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In detailing the operations of my brigade in the battle of the 2d, it was stated that when the brigade on my right (Barksdale's) advanced, mine moved off rapidly by the left flank seven or eight hundred yards, for the reason that it was the best, as it was the only move under the circumstances that could be made, and in this march crossed two fences, one of stone; then charged by the right flank, rose up the slope of the ridge on which lay the Emmettsburg road; was exposed to a terrible artillery fire from the left; crossed two fences before reaching the road, and then engaged the enemy at short range as they lay along that road. As they gave way, my men and Barksdale's impinged, and mine were made to incline slightly to the left. For the information of General Longstreet, and such other persons as may be disposed to belive an assertion of his, repeated a second time, as to the part taken in the battle of the 2d July by my brigade, Perry's and Wright's of Anderson's division, I will here insert what General A. A. Humphreys, Chief Engineer, United States army, says on the subject. Knowing that I had been confronted by the command of General Humphreys in the afternoon of the 2d, when I read what General Longstreet had written about myself personally and the brigades of Perry and Wright, I addressed him a note, requesting information on certain points connected with our collision. His reply was received too late to enable me to use the information he gave in my reply to General Longstreet. A few extracts will now be made from his letter. It was as follows:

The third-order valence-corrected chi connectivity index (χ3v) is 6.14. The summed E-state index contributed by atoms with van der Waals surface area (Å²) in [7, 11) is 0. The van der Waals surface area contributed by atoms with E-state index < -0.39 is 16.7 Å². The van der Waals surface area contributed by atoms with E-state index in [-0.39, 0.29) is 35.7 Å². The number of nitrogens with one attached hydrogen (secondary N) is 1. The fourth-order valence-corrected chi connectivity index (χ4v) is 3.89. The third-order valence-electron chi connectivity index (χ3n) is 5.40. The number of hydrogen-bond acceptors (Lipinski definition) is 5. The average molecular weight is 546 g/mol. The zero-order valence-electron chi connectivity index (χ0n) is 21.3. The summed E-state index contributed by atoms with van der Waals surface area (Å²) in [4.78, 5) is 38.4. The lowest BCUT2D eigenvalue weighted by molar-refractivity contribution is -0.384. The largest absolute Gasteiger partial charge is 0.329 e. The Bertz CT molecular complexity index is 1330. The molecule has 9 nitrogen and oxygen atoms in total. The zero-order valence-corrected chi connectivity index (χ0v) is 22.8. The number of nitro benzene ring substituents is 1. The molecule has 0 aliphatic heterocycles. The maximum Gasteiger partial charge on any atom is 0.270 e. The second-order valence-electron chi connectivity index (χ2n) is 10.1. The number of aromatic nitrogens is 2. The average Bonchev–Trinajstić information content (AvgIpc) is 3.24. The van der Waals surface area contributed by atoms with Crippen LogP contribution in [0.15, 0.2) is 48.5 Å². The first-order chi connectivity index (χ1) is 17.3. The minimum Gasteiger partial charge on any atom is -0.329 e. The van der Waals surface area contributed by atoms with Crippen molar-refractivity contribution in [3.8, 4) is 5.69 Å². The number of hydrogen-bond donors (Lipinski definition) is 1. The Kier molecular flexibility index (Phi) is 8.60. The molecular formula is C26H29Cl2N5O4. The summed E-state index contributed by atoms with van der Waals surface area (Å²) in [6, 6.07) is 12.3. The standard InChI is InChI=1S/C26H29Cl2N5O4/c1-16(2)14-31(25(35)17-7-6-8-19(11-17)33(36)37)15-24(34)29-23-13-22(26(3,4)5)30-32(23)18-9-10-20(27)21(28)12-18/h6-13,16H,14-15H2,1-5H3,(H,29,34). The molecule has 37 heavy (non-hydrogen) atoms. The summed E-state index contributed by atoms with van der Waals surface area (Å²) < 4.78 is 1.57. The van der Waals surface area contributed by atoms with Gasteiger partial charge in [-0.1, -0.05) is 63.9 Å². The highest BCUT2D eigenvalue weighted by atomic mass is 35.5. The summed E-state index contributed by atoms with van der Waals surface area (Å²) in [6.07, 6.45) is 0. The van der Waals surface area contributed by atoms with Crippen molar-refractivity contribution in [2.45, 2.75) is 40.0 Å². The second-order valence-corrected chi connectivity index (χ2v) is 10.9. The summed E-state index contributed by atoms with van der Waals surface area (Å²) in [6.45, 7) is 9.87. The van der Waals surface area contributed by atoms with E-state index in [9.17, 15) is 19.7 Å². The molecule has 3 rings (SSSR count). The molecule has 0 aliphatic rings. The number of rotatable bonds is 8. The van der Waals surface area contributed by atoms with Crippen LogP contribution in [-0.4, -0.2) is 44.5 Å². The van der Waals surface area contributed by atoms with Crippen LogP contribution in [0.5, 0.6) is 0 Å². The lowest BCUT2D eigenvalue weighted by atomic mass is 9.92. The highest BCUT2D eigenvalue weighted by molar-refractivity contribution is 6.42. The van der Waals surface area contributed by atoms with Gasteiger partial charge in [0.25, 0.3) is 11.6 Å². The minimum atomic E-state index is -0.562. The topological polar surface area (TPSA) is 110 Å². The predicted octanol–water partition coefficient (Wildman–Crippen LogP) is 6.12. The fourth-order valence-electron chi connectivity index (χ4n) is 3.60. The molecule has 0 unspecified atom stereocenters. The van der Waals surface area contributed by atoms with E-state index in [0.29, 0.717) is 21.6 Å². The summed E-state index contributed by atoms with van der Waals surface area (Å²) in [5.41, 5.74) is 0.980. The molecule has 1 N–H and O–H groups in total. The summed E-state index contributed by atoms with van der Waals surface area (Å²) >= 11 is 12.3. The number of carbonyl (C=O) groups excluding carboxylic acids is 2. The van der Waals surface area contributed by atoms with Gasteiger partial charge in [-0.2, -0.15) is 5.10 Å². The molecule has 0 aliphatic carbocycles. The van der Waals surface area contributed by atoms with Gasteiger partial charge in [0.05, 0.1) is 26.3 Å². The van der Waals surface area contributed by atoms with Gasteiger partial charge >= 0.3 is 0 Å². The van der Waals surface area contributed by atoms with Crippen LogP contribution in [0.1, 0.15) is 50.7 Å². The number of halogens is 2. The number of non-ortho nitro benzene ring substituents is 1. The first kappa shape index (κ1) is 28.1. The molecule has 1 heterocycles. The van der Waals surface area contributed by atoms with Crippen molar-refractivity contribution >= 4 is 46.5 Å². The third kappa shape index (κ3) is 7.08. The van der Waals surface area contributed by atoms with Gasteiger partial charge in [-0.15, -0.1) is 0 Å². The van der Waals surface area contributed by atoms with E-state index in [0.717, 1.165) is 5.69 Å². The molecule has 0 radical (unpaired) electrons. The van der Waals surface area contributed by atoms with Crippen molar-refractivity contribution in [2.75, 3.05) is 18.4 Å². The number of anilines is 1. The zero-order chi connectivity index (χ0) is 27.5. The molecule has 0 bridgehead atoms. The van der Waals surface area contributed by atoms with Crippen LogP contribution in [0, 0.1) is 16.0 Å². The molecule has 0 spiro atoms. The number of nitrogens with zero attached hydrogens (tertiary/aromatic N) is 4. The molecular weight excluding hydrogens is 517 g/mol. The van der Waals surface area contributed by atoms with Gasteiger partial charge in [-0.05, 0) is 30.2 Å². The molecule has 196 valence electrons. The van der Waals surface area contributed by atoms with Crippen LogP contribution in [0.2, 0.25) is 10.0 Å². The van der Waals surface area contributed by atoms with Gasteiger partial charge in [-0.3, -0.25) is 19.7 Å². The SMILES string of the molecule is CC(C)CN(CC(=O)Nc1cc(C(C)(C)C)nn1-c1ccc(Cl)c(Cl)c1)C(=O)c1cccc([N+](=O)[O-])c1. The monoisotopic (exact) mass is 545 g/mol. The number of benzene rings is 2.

Washington, November 30, 1877.
Dear Sir--* * * It was a little after 6 o'clock when I was attacked. * * * I am positive the attack on my right, front and right was nearly simultaneous with that on my left — perhaps, owing to swinging back my left, preceding it a little. [He mentions, moreover, that the troops, counting from left to right, engaged in whole or in part with him that day were] Barksdale's brigade of McLaws' division, Longstreet's corps; your (Wilcox's) brigade, Perry's brigade, Wright's brigade, in part or in whole of Anderson's division, Hill's corps. The fighting ceased about sunset or a little atter sunset.

Respectfully and truly,

I did not, therefore, “go astray,” nor did I cause Perry and Wright to wander off, as twice charged in the most direct and positive manner by General Longstreet. Anderson's three brigades, with

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James Longstreet (5)
Marcus J. Wright (4)
E. A. Perry (4)
A. A. Humphreys (3)
William Barksdale (3)
R. H. Anderson (3)
C. M. Wilcox (2)
Lafayette McLaws (1)
A. P. Hill (1)
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November 30th, 1877 AD (1)
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